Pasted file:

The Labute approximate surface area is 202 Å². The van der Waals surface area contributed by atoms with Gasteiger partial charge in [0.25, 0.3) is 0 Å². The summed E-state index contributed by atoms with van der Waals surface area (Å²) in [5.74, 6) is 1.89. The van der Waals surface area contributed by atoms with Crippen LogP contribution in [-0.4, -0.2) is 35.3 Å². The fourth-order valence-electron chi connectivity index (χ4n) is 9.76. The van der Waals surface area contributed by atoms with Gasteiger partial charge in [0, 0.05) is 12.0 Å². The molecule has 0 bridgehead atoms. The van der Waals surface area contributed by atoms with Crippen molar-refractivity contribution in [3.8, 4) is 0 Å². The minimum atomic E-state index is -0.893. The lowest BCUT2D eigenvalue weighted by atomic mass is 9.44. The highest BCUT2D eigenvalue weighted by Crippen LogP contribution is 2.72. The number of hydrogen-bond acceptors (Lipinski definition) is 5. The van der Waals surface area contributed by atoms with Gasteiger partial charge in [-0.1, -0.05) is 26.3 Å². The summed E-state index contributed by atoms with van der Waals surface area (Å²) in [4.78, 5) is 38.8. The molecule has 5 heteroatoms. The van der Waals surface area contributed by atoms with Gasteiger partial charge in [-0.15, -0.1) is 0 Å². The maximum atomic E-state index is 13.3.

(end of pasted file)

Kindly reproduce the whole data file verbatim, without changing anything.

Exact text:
The Labute approximate surface area is 202 Å². The van der Waals surface area contributed by atoms with Gasteiger partial charge in [0.25, 0.3) is 0 Å². The summed E-state index contributed by atoms with van der Waals surface area (Å²) in [5.74, 6) is 1.89. The van der Waals surface area contributed by atoms with Crippen LogP contribution in [-0.4, -0.2) is 35.3 Å². The fourth-order valence-electron chi connectivity index (χ4n) is 9.76. The van der Waals surface area contributed by atoms with Gasteiger partial charge in [0, 0.05) is 12.0 Å². The molecule has 0 bridgehead atoms. The van der Waals surface area contributed by atoms with Crippen molar-refractivity contribution in [3.8, 4) is 0 Å². The minimum atomic E-state index is -0.893. The lowest BCUT2D eigenvalue weighted by atomic mass is 9.44. The highest BCUT2D eigenvalue weighted by Crippen LogP contribution is 2.72. The number of hydrogen-bond acceptors (Lipinski definition) is 5. The van der Waals surface area contributed by atoms with Gasteiger partial charge in [-0.1, -0.05) is 26.3 Å². The summed E-state index contributed by atoms with van der Waals surface area (Å²) in [4.78, 5) is 38.8. The molecule has 5 heteroatoms. The van der Waals surface area contributed by atoms with Gasteiger partial charge in [-0.15, -0.1) is 0 Å². The maximum atomic E-state index is 13.3.